This is just a simple example. As you would expect, you are able to build fairly complex UIs, have access to a wide range of mathematical, string, flow control VIs; build applications modularly, reuse a VI across other VIs where it becomes a sub-VI and so on. Its strength lies in the VIs it provides for interacting with test instruments that are attached to the PC running LabView. These simplify, at least at the connection and interaction level, sending commands to a test instrument and receiving a result back. These are not geared to a specific standard - e.g. you don't have to use SCPI - so you can interact with the instrument as it expects. Obviously many test instruments support the SCPI standard so that's the likely use case, but you could attach an Arduino that is listening for specific commands on its serial port and responding to those.
NI position LabVIEW, rather optimistically in my opinion, as a tool for non-programmers: given the simple example above I'm sure most of you can work out what it is doing to calculate the factorial. I go into more detail about visual programming below, the programming model and, as you may suspect, I give a less optimistic opinion on the likelihood of non-programmers developing in this tool.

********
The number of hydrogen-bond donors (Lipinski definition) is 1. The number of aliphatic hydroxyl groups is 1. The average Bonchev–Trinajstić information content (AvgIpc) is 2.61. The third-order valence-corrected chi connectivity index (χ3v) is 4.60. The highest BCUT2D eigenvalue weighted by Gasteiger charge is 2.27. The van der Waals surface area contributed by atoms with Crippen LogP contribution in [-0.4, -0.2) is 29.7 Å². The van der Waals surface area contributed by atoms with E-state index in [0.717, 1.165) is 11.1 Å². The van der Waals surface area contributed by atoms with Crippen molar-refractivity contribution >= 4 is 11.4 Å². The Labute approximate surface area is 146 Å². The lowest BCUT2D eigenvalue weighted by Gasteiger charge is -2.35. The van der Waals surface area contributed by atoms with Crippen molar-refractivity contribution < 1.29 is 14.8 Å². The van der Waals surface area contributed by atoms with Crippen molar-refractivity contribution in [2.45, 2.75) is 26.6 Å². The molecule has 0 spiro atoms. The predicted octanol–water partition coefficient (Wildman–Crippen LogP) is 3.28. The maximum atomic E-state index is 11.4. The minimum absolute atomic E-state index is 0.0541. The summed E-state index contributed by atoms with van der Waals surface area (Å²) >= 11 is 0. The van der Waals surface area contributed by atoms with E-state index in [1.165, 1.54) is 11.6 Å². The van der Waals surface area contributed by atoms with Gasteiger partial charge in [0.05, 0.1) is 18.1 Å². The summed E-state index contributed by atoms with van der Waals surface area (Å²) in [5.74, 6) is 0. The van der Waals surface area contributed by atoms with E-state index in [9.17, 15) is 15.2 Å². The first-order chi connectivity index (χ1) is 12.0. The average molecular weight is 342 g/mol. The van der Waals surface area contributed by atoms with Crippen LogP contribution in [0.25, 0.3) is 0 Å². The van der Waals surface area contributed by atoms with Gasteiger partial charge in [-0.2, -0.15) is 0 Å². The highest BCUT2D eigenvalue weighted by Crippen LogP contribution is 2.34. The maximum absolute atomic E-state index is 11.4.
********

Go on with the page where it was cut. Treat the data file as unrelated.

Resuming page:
Hardware Requirements and Installation
LabVIEW (all versions and editions) is Windows only and as far as I can tell there is no intention to create a Linux or MacOS version of any edition. I run it on my MacBook Pro using a Parallels VM running Windows 10 Pro and it works very well. It is resource intensive at startup but during normal operation is not too bad - I run the VM with 2 processors and 8GB of ram and it works well with GitKraken, Visual Studio code, Arduino IDE, Edge all running as well. I wouldn't run it with less ram.